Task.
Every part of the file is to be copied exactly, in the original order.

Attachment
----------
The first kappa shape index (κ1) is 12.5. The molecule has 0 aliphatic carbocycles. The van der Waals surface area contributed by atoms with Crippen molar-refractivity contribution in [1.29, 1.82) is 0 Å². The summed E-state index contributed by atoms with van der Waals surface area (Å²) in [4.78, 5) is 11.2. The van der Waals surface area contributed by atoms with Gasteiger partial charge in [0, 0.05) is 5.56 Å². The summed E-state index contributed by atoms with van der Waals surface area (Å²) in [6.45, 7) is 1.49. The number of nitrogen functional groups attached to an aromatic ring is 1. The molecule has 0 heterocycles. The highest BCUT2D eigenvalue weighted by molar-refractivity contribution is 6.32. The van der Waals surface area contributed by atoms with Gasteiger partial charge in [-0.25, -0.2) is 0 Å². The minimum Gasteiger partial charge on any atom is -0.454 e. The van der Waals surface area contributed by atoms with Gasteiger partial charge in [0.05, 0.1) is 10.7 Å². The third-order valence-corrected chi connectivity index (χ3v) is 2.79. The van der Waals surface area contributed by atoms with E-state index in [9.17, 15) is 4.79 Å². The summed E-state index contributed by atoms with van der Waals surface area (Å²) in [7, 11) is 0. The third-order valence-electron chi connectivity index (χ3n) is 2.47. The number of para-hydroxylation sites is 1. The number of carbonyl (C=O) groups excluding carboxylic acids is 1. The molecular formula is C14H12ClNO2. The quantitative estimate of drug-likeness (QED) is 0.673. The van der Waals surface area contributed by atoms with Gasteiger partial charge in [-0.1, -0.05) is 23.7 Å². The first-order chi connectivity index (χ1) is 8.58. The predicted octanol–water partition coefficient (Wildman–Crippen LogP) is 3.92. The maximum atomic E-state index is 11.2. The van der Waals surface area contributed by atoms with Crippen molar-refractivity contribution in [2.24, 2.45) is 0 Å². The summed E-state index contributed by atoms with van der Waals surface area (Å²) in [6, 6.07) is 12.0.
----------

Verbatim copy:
The first kappa shape index (κ1) is 12.5. The molecule has 0 aliphatic carbocycles. The van der Waals surface area contributed by atoms with Crippen molar-refractivity contribution in [1.29, 1.82) is 0 Å². The summed E-state index contributed by atoms with van der Waals surface area (Å²) in [4.78, 5) is 11.2. The van der Waals surface area contributed by atoms with Gasteiger partial charge in [0, 0.05) is 5.56 Å². The summed E-state index contributed by atoms with van der Waals surface area (Å²) in [6.45, 7) is 1.49. The number of nitrogen functional groups attached to an aromatic ring is 1. The molecule has 0 heterocycles. The highest BCUT2D eigenvalue weighted by molar-refractivity contribution is 6.32. The van der Waals surface area contributed by atoms with Gasteiger partial charge in [-0.25, -0.2) is 0 Å². The minimum Gasteiger partial charge on any atom is -0.454 e. The van der Waals surface area contributed by atoms with Gasteiger partial charge in [0.05, 0.1) is 10.7 Å². The third-order valence-corrected chi connectivity index (χ3v) is 2.79. The van der Waals surface area contributed by atoms with E-state index in [9.17, 15) is 4.79 Å². The summed E-state index contributed by atoms with van der Waals surface area (Å²) in [7, 11) is 0. The third-order valence-electron chi connectivity index (χ3n) is 2.47. The number of para-hydroxylation sites is 1. The number of carbonyl (C=O) groups excluding carboxylic acids is 1. The molecular formula is C14H12ClNO2. The quantitative estimate of drug-likeness (QED) is 0.673. The van der Waals surface area contributed by atoms with Gasteiger partial charge in [-0.1, -0.05) is 23.7 Å². The first-order chi connectivity index (χ1) is 8.58. The predicted octanol–water partition coefficient (Wildman–Crippen LogP) is 3.92. The maximum atomic E-state index is 11.2. The van der Waals surface area contributed by atoms with Crippen molar-refractivity contribution in [2.24, 2.45) is 0 Å². The summed E-state index contributed by atoms with van der Waals surface area (Å²) in [6, 6.07) is 12.0.